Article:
What’s real and what’s a figment of a stressed imagination get muddled in director Len Wiseman’s Total Recall, a remake of the 1990 sci-fi classic of the same name that starred Arnold Schwarzenegger in the lead role. Wiseman’s take on the already told tale is different enough from its source material to justify a remake, even if the film’s main concern is to startle viewers with hulking computer generated images and relentless chase sequences.
Douglas Quaid (Colin Farrell) is not happy with his life. Late 21st century Earth isn’t all he hoped it would be. Much of the planet’s land has been ravaged by chemical warfare, leaving only two colonies that support life: the United Federation of Britain (UFB) and The Colony, located in Australia. The two landscapes are connected by a ride called “The Fall,” which is basically a large elevator that cuts through the center of the Earth (core and all) and juts out in both colonies; now that’s a shortcut! Everyone doesn’t appreciate The Fall, however. Many people from The Colony are sucked up everyday to work for the UFB on their turf. Quaid is part of this lot, and he’s pretty burnt out from busting his butt on the assembly line (making not cars, but military robots).
On the positive side, Quaid has a very hot wife named Lori (Kate Beckinsale), who not only teems with sexuality, but also has an ear for all of Quaid’s problems.
One day, disgruntled enough with working mindlessly for the Man to do something about it, Quaid visits Rekall—a place that offers to implant false fantasies in your brain to make you believe you actually lived them.
Things go bad at Rekall. Brain chips are fried, guns are fired, and Quaid runs away into the rainy night. He finds that his once boring life is not what it seems. Lori, no longer a bedside companion, now wants to kill Quaid, and she whips out some badass karate moves to try and do the trick.
Soon another woman appears in Quaid’s life: the hovercraft-driving Melina (Jessica Biel). She works for the Resistance, a faction of The Colony that fights against the oppressive leader of the UHB, the sinister Cohaagen (Bryan Cranston).
Whew, that’s a twisty plot synopsis. But twistiness and deception are what lie at the core of Total Recall’s plot. Don’t be fooled, though. It may sound like a complicated film to follow, but Wiseman opts for muscular action over thought-provoking mind games. Once the foundation of Quaid’s predicament is set (at about the half-hour mark), the character development and much of the dialogue is replaced by sweaty, explosive chase scenes and head-hammering fistfights. Good thing those are executed well.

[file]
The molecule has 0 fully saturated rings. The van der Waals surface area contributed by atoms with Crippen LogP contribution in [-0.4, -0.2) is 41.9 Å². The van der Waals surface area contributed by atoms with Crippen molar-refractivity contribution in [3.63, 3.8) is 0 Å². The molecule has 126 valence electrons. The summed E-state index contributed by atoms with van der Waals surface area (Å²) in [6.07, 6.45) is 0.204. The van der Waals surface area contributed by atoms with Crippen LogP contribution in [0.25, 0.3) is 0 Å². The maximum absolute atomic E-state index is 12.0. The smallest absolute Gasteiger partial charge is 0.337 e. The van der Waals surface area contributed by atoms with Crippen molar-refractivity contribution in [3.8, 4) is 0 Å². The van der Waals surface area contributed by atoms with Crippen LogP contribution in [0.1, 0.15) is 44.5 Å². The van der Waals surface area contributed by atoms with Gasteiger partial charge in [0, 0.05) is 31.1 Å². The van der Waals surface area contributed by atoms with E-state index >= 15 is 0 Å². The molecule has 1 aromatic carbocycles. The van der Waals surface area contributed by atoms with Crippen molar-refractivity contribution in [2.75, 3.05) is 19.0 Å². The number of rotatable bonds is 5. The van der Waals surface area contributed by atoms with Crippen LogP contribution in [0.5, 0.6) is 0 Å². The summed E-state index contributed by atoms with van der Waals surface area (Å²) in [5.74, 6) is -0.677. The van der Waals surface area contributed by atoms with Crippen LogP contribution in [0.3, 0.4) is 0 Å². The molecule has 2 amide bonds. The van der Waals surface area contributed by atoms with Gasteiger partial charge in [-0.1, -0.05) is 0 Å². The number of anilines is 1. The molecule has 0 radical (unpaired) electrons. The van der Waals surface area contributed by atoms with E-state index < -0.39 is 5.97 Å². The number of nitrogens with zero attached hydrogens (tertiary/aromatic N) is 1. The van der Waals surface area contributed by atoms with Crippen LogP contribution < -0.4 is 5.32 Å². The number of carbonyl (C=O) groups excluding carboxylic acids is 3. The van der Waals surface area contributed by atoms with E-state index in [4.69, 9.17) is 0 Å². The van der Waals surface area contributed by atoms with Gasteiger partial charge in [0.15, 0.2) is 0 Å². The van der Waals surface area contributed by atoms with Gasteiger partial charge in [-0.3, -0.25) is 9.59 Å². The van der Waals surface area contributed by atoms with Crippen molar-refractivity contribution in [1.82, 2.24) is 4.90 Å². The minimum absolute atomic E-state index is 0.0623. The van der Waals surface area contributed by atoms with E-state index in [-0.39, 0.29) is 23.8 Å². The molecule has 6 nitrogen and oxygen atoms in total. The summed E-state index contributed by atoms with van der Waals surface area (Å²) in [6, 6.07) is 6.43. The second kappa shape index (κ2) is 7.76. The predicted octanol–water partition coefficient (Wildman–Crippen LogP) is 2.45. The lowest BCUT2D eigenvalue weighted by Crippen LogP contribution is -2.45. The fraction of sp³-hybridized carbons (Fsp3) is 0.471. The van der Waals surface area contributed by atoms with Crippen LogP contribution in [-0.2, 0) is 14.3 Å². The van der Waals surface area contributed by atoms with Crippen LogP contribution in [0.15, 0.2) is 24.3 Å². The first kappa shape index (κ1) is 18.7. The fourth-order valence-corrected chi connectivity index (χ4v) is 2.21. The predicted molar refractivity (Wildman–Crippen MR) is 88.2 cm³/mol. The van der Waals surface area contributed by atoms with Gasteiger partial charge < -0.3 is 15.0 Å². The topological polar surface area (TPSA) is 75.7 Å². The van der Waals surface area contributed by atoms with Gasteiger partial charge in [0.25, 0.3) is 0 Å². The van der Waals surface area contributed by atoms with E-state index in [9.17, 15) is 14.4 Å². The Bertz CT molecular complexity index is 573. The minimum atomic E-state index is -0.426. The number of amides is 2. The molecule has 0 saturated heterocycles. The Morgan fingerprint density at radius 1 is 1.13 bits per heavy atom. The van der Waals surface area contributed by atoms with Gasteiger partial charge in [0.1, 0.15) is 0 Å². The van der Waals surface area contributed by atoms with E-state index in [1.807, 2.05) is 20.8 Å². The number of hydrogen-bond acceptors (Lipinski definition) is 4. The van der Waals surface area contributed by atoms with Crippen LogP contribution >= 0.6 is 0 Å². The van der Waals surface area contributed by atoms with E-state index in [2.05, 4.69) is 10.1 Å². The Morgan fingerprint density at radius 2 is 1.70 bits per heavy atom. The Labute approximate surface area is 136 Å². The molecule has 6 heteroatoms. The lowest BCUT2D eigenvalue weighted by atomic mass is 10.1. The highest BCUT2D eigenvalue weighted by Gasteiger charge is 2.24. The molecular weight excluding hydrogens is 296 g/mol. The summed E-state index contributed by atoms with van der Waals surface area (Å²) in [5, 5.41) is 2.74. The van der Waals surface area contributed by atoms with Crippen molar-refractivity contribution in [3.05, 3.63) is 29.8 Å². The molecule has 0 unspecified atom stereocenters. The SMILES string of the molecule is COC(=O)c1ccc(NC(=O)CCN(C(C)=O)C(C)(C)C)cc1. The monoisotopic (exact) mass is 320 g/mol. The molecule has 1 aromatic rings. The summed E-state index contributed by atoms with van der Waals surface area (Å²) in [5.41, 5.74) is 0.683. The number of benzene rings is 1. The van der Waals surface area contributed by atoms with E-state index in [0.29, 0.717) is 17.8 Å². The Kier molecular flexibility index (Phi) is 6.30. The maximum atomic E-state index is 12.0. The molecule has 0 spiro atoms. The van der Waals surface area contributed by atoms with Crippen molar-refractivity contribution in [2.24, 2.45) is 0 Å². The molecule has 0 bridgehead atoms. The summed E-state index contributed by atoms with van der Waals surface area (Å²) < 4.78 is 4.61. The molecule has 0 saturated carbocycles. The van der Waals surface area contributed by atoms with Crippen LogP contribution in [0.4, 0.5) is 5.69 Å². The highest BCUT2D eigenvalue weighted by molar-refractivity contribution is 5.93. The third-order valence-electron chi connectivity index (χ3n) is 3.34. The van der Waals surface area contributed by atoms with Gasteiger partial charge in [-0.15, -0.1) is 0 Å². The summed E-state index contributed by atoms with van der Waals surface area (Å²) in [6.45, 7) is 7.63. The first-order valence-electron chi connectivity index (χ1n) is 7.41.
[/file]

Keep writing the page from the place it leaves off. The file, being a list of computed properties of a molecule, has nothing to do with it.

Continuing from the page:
Farrell plays Quaid as a believable blue-collar everyday man who stumbles into situations where he has no idea what’s going on, but does know that he’s in way over his head. His reactions to the perception-shattering revelations he’s vulnerable to since leaving Rekall are exactly how I think a person in real life would act like if they were being put through the same situation: wide eyes, lots of blinking, and plenty of double takes. Farrell also gets absolutely pummeled in this film. He dominates some action scenes with gun shooting finesse and quick hand-to-hand fighting reflexes, but for a good long while Wiseman and his writers Kurt Wimmer and Mark Bomback put Quaid through a little physical Hell at the hands of Kate Beckinsale’s Lori.
Speaking of Ms. Beckinsale, the native Brit is the best part of Total Recall. She’s got plenty of experience in the kick-ass female action star department, having been the leather-clad vampire slayer in three Underworld films. Here she gets an opportunity to snarl at the camera in the villainess role, and boy is she stunning! Her cocky attitude, combined with a frantic, obsessive fighting style make all of her scenes especially entertaining and worth the price of admission.
Now, I’ve heard at least one critic gripe about Beckinsale getting the role of Lori only because she’s married to director Len Wiseman. This type of casting isn’t new; it has happened with other actress-director couples in Hollywood, such as Milla Jovovich and Paul W.S. Anderson with the Resident Evil films and The Three Musketeers; and Sheri Moon Zombie and Rob Zombie with House of 1000 Corpses, the Halloween remakes, and other films, respectively. I don’t see a problem with family hooking up family with acting gigs. It’s networking, and most of the time it works. In Beckinsale’s case with Total Recall, I think Wiseman could not have picked a better woman to play the crafty Lori. Sharon Stone, who played the same character in the 1990 film, should be proud of Beckinsale for bringing the right amount of venom to the role.
The other major female co-star, Biel, is rather disappointing as Melina. She’s supposed to portray a tough-as-nails revolutionary soldier. Instead of being all gritty and steely-eyed, Biel just looks uncomfortable when shooting a gun or flying a hovercraft. When she’s trying to be angry, Biel looks like she had something bad for lunch and her stomach is paying the price. I think Biel has acting skills, but they’re not sufficient tools for the heavy-duty engines of an action movie.
Total Recall is great popcorn entertainment. It takes itself a little too seriously at times. The screenplay has parts that are thin enough to see through, thanks to silly dialogue and drawn-out chase scenes. Farrell, Beckinsale, and some well-crafted fight scenes will make it worth your time if you’re a real action hound, though. Those seeking thought-provoking sci-fi masterpieces: look elsewhere.
I give Total Recall 3.5 stars out of 5, a C+.
Total Recall is rated PG-13, was given a wide United States release on August 3, 2012, and has a runtime of 2 hours and 1 minute.